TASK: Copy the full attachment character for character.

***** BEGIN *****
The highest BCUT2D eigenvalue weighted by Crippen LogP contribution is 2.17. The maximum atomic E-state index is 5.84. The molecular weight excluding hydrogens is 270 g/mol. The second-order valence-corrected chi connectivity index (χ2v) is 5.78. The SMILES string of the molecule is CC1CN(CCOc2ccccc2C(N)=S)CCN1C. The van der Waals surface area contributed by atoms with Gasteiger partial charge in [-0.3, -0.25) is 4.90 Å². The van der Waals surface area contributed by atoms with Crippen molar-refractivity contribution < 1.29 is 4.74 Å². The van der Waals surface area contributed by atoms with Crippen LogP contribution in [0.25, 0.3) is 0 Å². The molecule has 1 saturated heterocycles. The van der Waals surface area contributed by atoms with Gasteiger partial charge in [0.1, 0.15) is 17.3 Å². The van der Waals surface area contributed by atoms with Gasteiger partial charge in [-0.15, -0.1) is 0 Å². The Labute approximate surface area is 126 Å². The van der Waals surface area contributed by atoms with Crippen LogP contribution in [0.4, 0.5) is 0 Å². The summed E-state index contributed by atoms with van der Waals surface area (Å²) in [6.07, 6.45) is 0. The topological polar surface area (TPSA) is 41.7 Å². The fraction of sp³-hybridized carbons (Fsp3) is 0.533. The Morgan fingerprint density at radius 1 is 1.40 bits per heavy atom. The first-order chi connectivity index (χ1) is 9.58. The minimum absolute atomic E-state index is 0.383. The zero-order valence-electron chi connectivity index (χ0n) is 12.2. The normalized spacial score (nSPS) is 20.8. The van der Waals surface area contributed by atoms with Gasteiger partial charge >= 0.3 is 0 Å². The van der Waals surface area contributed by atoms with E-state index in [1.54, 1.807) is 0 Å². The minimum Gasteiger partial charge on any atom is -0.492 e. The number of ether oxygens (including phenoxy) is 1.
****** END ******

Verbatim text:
The highest BCUT2D eigenvalue weighted by Crippen LogP contribution is 2.17. The maximum atomic E-state index is 5.84. The molecular weight excluding hydrogens is 270 g/mol. The second-order valence-corrected chi connectivity index (χ2v) is 5.78. The SMILES string of the molecule is CC1CN(CCOc2ccccc2C(N)=S)CCN1C. The van der Waals surface area contributed by atoms with Gasteiger partial charge in [-0.3, -0.25) is 4.90 Å². The van der Waals surface area contributed by atoms with Crippen molar-refractivity contribution < 1.29 is 4.74 Å². The van der Waals surface area contributed by atoms with Crippen LogP contribution in [0.25, 0.3) is 0 Å². The molecule has 1 saturated heterocycles. The van der Waals surface area contributed by atoms with Gasteiger partial charge in [0.1, 0.15) is 17.3 Å². The van der Waals surface area contributed by atoms with Gasteiger partial charge in [-0.15, -0.1) is 0 Å². The Labute approximate surface area is 126 Å². The van der Waals surface area contributed by atoms with Crippen LogP contribution in [0.4, 0.5) is 0 Å². The summed E-state index contributed by atoms with van der Waals surface area (Å²) in [6.07, 6.45) is 0. The topological polar surface area (TPSA) is 41.7 Å². The fraction of sp³-hybridized carbons (Fsp3) is 0.533. The Morgan fingerprint density at radius 1 is 1.40 bits per heavy atom. The first-order chi connectivity index (χ1) is 9.58. The minimum absolute atomic E-state index is 0.383. The zero-order valence-electron chi connectivity index (χ0n) is 12.2. The normalized spacial score (nSPS) is 20.8. The van der Waals surface area contributed by atoms with Gasteiger partial charge >= 0.3 is 0 Å². The van der Waals surface area contributed by atoms with E-state index in [1.54, 1.807) is 0 Å². The minimum Gasteiger partial charge on any atom is -0.492 e. The number of ether oxygens (including phenoxy) is 1.